The flood of Western Oregon Democrats in Deschutes County has receded with the end of the state party’s 2017 summit at Sunriver Resort. But the “Blue Crew” that is not from Los Angeles promise to return several times before the political World Series of the 2018 general election.
Hillary Clinton may have ignored the Upper Midwest, but Gov. Kate Brown will not do the same with Eastern and Central Oregon in her race to retain her office.
“We will be contesting the race in every county in Oregon,” said Brown campaign consultant Thomas Wheatley.
For his part, Republican front-runner Knute Buehler, who wants to trade his Bend-area state House seat for Brown’s job, has made low-key forays west of the Cascades. Buehler appeared earlier this month along with former governors John Kitzhaber and Ted Kulongoski at a medical conference in Portland. Expect these political raids across the de facto partisan border of the Cascades to continue even during the snowy winter months.
In the meantime, here’s the news from Salem.
At the summit in Sunriver, Democrats were thinking out loud about their wishes for 2018.
There are 15 state Senate seats — half the total — up for election in 2018. Ten are held by Democrats and five by Republicans. Democrats need to pick up just one seat to have a supermajority that would give them economic carte blanche with legislation.
In a best-case scenario, Democrats are shooting for veto-proof majorities of 40 House seats (up five from now) and 20 Senate seats (up three).
There are a number of scenarios in the House that could lead to 40. In the Senate, Democrats are targeting districts of three Republican incumbents whose constituents voted for Hillary Clinton over Donald Trump: Sen. Alan DeBoer of Ashland (Clinton won by 9 percent), Sen. Chuck Thomsen of Hood River (Clinton by 3 percent), and Sen. Jackie Winters of Salem (Clinton by 1 percent).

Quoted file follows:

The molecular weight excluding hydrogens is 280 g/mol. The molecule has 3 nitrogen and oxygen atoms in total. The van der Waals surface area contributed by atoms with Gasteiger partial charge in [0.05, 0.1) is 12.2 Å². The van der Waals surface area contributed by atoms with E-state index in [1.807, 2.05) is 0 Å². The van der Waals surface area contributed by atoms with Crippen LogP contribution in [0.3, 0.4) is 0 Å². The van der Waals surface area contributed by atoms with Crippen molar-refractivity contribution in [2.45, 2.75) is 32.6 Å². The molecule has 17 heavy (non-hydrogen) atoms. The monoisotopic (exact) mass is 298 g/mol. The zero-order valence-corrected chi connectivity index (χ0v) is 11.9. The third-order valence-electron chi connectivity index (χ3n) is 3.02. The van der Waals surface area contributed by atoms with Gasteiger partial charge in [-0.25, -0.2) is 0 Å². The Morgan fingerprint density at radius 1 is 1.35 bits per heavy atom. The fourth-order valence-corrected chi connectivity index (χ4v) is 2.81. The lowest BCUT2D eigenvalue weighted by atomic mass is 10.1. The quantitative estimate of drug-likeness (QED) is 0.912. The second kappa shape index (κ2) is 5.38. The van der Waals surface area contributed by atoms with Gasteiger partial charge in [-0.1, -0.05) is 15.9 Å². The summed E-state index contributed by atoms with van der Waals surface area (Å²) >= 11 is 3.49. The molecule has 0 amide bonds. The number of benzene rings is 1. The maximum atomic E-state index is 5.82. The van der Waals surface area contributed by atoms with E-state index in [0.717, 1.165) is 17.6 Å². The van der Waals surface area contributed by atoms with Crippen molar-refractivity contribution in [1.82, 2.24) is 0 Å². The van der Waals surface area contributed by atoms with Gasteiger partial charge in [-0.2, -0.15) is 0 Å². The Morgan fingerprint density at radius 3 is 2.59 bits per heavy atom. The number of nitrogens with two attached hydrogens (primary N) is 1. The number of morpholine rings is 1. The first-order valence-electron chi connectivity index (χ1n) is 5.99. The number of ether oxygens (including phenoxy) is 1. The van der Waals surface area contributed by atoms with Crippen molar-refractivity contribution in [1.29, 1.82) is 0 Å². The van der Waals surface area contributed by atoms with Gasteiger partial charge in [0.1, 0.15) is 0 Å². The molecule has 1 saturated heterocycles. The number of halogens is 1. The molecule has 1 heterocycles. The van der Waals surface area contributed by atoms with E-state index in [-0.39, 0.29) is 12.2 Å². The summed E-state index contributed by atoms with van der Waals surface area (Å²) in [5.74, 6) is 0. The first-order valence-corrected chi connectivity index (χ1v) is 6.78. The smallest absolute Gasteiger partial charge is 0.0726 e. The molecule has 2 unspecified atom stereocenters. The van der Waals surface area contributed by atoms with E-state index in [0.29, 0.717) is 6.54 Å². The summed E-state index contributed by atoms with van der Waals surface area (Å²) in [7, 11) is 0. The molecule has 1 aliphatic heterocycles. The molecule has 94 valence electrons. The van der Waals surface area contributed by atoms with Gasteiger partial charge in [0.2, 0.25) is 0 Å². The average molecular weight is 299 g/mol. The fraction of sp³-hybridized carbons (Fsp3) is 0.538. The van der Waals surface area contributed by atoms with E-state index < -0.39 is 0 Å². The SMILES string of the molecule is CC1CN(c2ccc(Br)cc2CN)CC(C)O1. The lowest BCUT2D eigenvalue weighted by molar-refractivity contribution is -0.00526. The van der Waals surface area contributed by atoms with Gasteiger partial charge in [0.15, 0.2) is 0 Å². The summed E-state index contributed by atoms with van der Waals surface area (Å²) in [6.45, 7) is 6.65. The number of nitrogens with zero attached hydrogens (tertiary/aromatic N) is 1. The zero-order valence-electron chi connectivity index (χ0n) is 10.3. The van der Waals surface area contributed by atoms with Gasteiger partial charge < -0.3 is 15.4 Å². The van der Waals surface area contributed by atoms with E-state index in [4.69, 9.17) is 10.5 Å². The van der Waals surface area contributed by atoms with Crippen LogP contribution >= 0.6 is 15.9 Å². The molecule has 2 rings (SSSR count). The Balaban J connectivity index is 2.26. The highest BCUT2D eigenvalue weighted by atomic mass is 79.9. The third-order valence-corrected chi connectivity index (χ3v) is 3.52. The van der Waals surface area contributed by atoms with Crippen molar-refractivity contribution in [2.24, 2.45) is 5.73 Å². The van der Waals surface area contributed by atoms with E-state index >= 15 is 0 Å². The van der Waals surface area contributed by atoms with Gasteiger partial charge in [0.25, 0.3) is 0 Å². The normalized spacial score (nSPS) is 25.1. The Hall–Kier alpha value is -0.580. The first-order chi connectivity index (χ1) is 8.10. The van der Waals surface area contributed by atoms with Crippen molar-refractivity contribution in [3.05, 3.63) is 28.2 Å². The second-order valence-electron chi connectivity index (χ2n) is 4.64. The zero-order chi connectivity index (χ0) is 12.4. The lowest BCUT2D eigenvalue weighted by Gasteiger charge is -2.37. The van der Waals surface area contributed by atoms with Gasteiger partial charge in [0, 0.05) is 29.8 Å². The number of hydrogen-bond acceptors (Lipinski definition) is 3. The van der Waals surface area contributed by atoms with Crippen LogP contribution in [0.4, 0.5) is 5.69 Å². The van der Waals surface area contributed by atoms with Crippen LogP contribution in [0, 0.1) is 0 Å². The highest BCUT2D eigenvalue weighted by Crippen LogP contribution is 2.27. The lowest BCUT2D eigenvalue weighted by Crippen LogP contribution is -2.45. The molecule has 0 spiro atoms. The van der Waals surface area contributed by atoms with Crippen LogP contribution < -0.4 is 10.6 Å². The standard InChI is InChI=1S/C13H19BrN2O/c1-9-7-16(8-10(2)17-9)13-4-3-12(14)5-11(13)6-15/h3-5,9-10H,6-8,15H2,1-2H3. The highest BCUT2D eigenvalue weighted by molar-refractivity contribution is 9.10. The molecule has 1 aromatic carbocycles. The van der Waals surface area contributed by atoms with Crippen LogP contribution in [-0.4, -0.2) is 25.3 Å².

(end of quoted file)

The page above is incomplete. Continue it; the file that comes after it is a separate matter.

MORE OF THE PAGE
Committee and board bound
Four Bend residents were named to state boards and committees Monday by Brown: Jennifer Welander, chief financial officer of St. Charles Medical System, to the Health Insurance Exchange Advisory Committee; Communications entrepreneur Christian Van Dyke to the Trust for Cultural Development Board; Bend Police Sgt. Elizabeth Lawrence to the State Board on Public Standards Safety and Training; and Adele McAfee to the Volunteers Commission for Voluntary Action and Service.
Highway of honors
A Medal of Honor recipient from Bend will celebrate his 97th birthday by taking part in the unveiling of the first sign designating all 451 miles of Oregon’s U.S. Highway 20 as the Oregon Medal of Honor Highway.
Bob Maxwell, who received the nation’s highest military honor for his actions during World War II, will travel to the Three Sisters Scenic Viewpoint, between Bend and Sisters, for the ceremony. The nation’s first Medal of Honor Highway takes in the entire length of Highway 20 in Oregon, from Newport to Nyssa. The event is open to the public. It is scheduled for 11 a.m. Thursday.
Before the evening’s keynote speakers took to the stage Saturday at the Democrat’s 2017 Summit, Democratic Party chair Jeanne Atkins led the audience in singing “America, the Beautiful.” At the end, a smiling Atkins said, “That should be the national anthem instead of that song about bombs.”
Did not say ‘I Like Ike’
U.S. Rep. Peter DeFazio, D-Springfield, the dean of the Oregon D.C. delegation, revealed in Sunriver that the three politicians who had the most influence on him were President Harry Truman, Oregon Sen. Wayne Morse, and President Franklin D. Roosevelt.
Portland was not the only under-the-radar medical group news involving Buehler. The lawmaker left St. Charles Health System’s board of directors, according to hospital spokesperson Lisa Goodman. Buehler will officially be on a leave of absence through 2018. By January 2019, Buehler will either be preparing to be sworn in as governor or be ready to resume his role at St. Charles.
“If North Korea launches everything they have at the same time, a lot of people are going to die.”
— Rep. Ted Lieu, D-Calif., keynote speaker at the Democratic Summit in Sunriver, on President Trump’s policy of baiting nuclear-armed North Korean dictator Kim Jong Un.
Note: Capitol Roundup will be on hiatus until early November.
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